George Michael: A Life
James Gavin’s book is a compelling story about a pop legend whose talent was smothered by an unsympathetic paparazzi. As you read the book, the veil of misinformation and media generated bias slowly lifts, revealing an unhappy troubled soul who makes beautiful music and yet struggles with the social fall out of his sexuality throughout his life. Lillete Sandhu reviews the book.
My Music will last
I was in college when Wham happened. The boy band with George Michael and Andrew Ridgeley became the rage with the song ‘wake me up before you go go’ topping the charts. I enjoyed listening to their music of course, but it was the soft and romantic cadence of the song ‘Careless whispers’ that put Wham on my permanent playlist. By the time I graduated in 1986, Wham had broken up, much to the heartbreak and dismay of pop lovers and music enthusiasts. But to the relief of a lot of pop fans, George Michael was soon back with more music and his album ‘Faith’ was embraced wholeheartedly by his fans. ‘Faith’ earned Michael numerous accolades, including Album of the Year at the 31st Grammy Awards. The 90s saw George Michael quickly ascend the ladder of success but unfortunately, stories of drug abuse and his sexual proclivities began to be featured in tabloids and George Michael became known more for his gaffes and misdemeanours rather than his music. In 2016 the world woke up to a bleak Christmas with the announcement of George Michael’s untimely death at the age of 53.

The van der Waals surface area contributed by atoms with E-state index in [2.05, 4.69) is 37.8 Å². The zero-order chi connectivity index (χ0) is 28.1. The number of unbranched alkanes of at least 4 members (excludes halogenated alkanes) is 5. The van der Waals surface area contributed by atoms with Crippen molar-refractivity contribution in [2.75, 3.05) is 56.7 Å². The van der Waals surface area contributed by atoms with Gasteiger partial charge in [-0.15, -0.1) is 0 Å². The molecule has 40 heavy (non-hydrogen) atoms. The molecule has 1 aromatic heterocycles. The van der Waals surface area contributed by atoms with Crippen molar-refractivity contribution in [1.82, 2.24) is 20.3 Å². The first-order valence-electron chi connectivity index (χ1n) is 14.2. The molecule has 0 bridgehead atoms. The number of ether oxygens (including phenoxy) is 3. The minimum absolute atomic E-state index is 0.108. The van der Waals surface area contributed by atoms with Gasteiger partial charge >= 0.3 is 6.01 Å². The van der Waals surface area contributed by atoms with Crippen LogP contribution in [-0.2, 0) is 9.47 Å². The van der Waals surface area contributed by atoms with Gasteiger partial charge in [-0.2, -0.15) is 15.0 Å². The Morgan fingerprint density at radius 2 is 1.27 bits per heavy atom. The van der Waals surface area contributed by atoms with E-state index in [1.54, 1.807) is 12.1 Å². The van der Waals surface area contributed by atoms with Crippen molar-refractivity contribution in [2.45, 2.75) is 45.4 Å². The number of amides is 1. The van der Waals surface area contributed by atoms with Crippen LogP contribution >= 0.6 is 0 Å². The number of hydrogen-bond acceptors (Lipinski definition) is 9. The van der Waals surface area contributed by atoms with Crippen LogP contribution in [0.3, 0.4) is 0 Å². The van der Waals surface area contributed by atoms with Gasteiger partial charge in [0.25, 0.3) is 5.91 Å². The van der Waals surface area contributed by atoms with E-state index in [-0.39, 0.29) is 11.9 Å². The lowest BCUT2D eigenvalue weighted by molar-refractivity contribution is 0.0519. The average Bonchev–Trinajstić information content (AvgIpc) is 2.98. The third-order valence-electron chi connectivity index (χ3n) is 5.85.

Music lovers of Gen Z are not as familiar with George Michael as his musical peers, Michael Jackson and Madonna, who are appreciated and applauded even today. George Michael’s musical legacy was weighed down and lost under the weight of paparazzi misinformation. In the book ‘George Michael: A Life’, renowned biographer, James Gavin rips off the veil of misinformation shrouding George Michael and reveals a talented songwriter, a creative music composer and a troubled soul at odds with his sexuality. The book tracks the growth and transformation of an awkward and quiet teenager with unkempt curly hair and horn-rimmed glasses to a teenage heart throb. Born to a Greek father and an English mother, A large part of Michael’s life as a teenager and young adult, was spent in the shadow of the suicide of his mother’s brother who was unable to cope with the secrecy and isolation associated with being gay.